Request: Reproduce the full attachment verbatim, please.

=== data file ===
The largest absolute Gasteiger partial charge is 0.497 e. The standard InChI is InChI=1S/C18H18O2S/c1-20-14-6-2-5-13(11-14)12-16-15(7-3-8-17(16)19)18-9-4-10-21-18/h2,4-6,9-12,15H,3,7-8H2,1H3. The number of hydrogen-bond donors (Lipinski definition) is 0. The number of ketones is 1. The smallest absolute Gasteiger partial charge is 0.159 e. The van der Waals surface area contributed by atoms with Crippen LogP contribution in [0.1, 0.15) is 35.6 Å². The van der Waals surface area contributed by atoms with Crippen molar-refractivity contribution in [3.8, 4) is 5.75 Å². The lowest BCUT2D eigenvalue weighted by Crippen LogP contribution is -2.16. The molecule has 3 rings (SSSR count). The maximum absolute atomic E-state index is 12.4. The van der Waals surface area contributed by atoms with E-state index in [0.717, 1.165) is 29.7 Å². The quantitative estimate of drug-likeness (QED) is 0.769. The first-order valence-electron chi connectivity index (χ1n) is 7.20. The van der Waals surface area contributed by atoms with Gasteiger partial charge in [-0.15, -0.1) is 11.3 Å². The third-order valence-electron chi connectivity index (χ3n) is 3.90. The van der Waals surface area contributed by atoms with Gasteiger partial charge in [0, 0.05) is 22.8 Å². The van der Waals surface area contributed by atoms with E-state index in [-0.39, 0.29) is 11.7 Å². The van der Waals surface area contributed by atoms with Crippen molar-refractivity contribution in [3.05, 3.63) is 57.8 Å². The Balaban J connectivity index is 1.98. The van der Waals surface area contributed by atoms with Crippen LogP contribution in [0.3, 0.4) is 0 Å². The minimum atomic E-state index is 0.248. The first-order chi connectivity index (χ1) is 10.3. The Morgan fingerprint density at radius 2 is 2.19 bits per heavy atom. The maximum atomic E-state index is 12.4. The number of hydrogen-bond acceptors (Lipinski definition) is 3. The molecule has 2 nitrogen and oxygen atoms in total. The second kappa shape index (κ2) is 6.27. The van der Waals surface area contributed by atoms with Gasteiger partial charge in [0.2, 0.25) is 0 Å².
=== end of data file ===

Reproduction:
The largest absolute Gasteiger partial charge is 0.497 e. The standard InChI is InChI=1S/C18H18O2S/c1-20-14-6-2-5-13(11-14)12-16-15(7-3-8-17(16)19)18-9-4-10-21-18/h2,4-6,9-12,15H,3,7-8H2,1H3. The number of hydrogen-bond donors (Lipinski definition) is 0. The number of ketones is 1. The smallest absolute Gasteiger partial charge is 0.159 e. The van der Waals surface area contributed by atoms with Crippen LogP contribution in [0.1, 0.15) is 35.6 Å². The van der Waals surface area contributed by atoms with Crippen molar-refractivity contribution in [3.8, 4) is 5.75 Å². The lowest BCUT2D eigenvalue weighted by Crippen LogP contribution is -2.16. The molecule has 3 rings (SSSR count). The maximum absolute atomic E-state index is 12.4. The van der Waals surface area contributed by atoms with E-state index in [0.717, 1.165) is 29.7 Å². The quantitative estimate of drug-likeness (QED) is 0.769. The first-order valence-electron chi connectivity index (χ1n) is 7.20. The van der Waals surface area contributed by atoms with Gasteiger partial charge in [-0.15, -0.1) is 11.3 Å². The third-order valence-electron chi connectivity index (χ3n) is 3.90. The van der Waals surface area contributed by atoms with Gasteiger partial charge in [0, 0.05) is 22.8 Å². The van der Waals surface area contributed by atoms with E-state index in [-0.39, 0.29) is 11.7 Å². The van der Waals surface area contributed by atoms with Crippen molar-refractivity contribution in [3.05, 3.63) is 57.8 Å². The Balaban J connectivity index is 1.98. The van der Waals surface area contributed by atoms with Crippen LogP contribution in [0.3, 0.4) is 0 Å². The minimum atomic E-state index is 0.248. The first-order chi connectivity index (χ1) is 10.3. The Morgan fingerprint density at radius 2 is 2.19 bits per heavy atom. The maximum atomic E-state index is 12.4. The number of hydrogen-bond acceptors (Lipinski definition) is 3. The molecule has 2 nitrogen and oxygen atoms in total. The second kappa shape index (κ2) is 6.27. The van der Waals surface area contributed by atoms with Gasteiger partial charge in [0.2, 0.25) is 0 Å².